You can twist and turn the car key all you want, but it’s not budging an inch. In most cases, the ignition key is not usually at fault when this happens.
Before you begin to worry that something may be faulty or broken, here are some simple checks you can perform:
Check the key position: On the ignition switch, check to make sure that they key is in the lock position. As cylinders age, it gets easier to turn them beyond that point. This is especially true if the key has been attached to a variety of heavy objects, which gradually put added pressure on the cylinder and promote excessive wear.
Move the steering wheel: Try to move the steering wheel back and forth while gently removing the key from the lock position. Sometimes the steering wheel will lock, and when this happens, the ignition switch will keep your key locked in place until the steering system is unlocked. Don’t pull hard on the key at all. Just focus on getting movement from the steering wheel.
Test the parking position: Sometimes your car won’t lock into the park position. If you can still move the gearshift lever out of park after turning the vehicle off, your linkage may be out of adjustment or worn out. The shifter must always be locked in park to remove the key.
Check for a dead battery: Did the dashboard light up when the key was in the ‘on’ position? For many modern cars, a dead battery will keep you from removing the key since the chip in your key can’t be correctly identified by your vehicle’s theft-deterrent system.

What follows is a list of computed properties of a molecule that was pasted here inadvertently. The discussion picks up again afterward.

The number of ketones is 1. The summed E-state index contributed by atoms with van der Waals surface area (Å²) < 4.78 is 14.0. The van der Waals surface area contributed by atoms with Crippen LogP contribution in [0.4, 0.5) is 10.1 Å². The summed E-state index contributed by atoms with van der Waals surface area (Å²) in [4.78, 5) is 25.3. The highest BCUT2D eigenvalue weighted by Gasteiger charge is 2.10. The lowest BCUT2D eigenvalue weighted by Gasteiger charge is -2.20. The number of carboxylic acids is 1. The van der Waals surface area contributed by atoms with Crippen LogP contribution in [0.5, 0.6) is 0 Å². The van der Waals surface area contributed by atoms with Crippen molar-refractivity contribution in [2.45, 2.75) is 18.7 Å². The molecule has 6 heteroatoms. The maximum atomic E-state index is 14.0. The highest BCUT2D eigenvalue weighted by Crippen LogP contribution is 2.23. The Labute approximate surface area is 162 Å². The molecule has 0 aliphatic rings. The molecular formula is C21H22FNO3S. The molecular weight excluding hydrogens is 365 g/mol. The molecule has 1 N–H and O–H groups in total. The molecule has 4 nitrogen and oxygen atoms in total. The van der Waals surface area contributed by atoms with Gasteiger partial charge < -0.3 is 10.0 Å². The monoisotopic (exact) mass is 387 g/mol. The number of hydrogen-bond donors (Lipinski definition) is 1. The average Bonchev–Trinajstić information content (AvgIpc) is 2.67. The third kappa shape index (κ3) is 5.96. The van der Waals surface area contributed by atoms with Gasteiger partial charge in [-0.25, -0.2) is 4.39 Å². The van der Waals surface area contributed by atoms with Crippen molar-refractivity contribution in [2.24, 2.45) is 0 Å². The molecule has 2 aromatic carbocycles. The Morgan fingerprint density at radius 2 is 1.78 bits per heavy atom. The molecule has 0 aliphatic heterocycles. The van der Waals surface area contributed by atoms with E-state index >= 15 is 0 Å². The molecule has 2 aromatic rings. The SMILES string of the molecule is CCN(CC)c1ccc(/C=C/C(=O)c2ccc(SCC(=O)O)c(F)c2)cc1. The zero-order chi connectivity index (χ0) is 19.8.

After completing those checks, if your key is still stuck, book a mechanic for a thorough inspection.
In the meantime, we recommend you do the following:
- Use a spare key so that you can manually lock the vehicle.
- Make sure your stuck key is kept is in the lock position to avoid depleting the battery.
Common reasons for this to happen:
Wheel lock cylinder is worn: Every time you insert that key or fob into the wheel lock cylinder, there is one less turn for it to go in its lifetime.
Battery is dead: On modern cars, a dead battery will result in the key remaining stuck in the ignition.
Loose cables: A loose cable that is either located inside the dashboard or behind the ignition needs to be replaced.
Car is not in park: Even if your gearshift lever seems to be in park, your car’s shift lock solenoid or another related mechanism may need to be replaced.
What to expect:
A top-rated mobile mechanic will come to your home or office to diagnose the stuck key, paying careful attention to the battery, the ignition switch, and movement on the gearshift lever.
After the inspection, the mechanic will provide a detailed report that describes the source and cause of the issue with the stuck key, along with the scope and cost of the necessary repairs.
How important is this service?
A vehicle with a key stuck in the ignition is inoperable. Enlist the help of one of our mechanics as soon as possible after basic troubleshooting.